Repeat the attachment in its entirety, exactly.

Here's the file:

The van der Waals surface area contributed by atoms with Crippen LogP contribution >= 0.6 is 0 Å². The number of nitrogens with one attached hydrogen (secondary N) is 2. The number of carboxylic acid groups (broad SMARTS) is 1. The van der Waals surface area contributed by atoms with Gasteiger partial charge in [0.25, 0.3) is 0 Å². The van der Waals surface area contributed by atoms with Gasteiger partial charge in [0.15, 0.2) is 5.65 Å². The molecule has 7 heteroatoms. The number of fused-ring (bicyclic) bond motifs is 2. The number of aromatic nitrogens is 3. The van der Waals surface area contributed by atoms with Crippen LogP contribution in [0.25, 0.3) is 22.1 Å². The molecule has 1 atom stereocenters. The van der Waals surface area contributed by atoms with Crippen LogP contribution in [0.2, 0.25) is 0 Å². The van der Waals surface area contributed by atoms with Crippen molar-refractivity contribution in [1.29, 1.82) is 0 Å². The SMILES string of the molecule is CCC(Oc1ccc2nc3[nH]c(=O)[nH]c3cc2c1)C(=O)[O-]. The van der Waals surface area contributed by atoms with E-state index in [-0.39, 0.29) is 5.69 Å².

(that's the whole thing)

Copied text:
The van der Waals surface area contributed by atoms with Crippen LogP contribution >= 0.6 is 0 Å². The number of nitrogens with one attached hydrogen (secondary N) is 2. The number of carboxylic acid groups (broad SMARTS) is 1. The van der Waals surface area contributed by atoms with Gasteiger partial charge in [0.25, 0.3) is 0 Å². The van der Waals surface area contributed by atoms with Gasteiger partial charge in [0.15, 0.2) is 5.65 Å². The molecule has 7 heteroatoms. The number of fused-ring (bicyclic) bond motifs is 2. The number of aromatic nitrogens is 3. The van der Waals surface area contributed by atoms with Crippen LogP contribution in [0.25, 0.3) is 22.1 Å². The molecule has 1 atom stereocenters. The van der Waals surface area contributed by atoms with Crippen LogP contribution in [0.2, 0.25) is 0 Å². The van der Waals surface area contributed by atoms with Crippen molar-refractivity contribution in [1.29, 1.82) is 0 Å². The SMILES string of the molecule is CCC(Oc1ccc2nc3[nH]c(=O)[nH]c3cc2c1)C(=O)[O-]. The van der Waals surface area contributed by atoms with E-state index in [-0.39, 0.29) is 5.69 Å².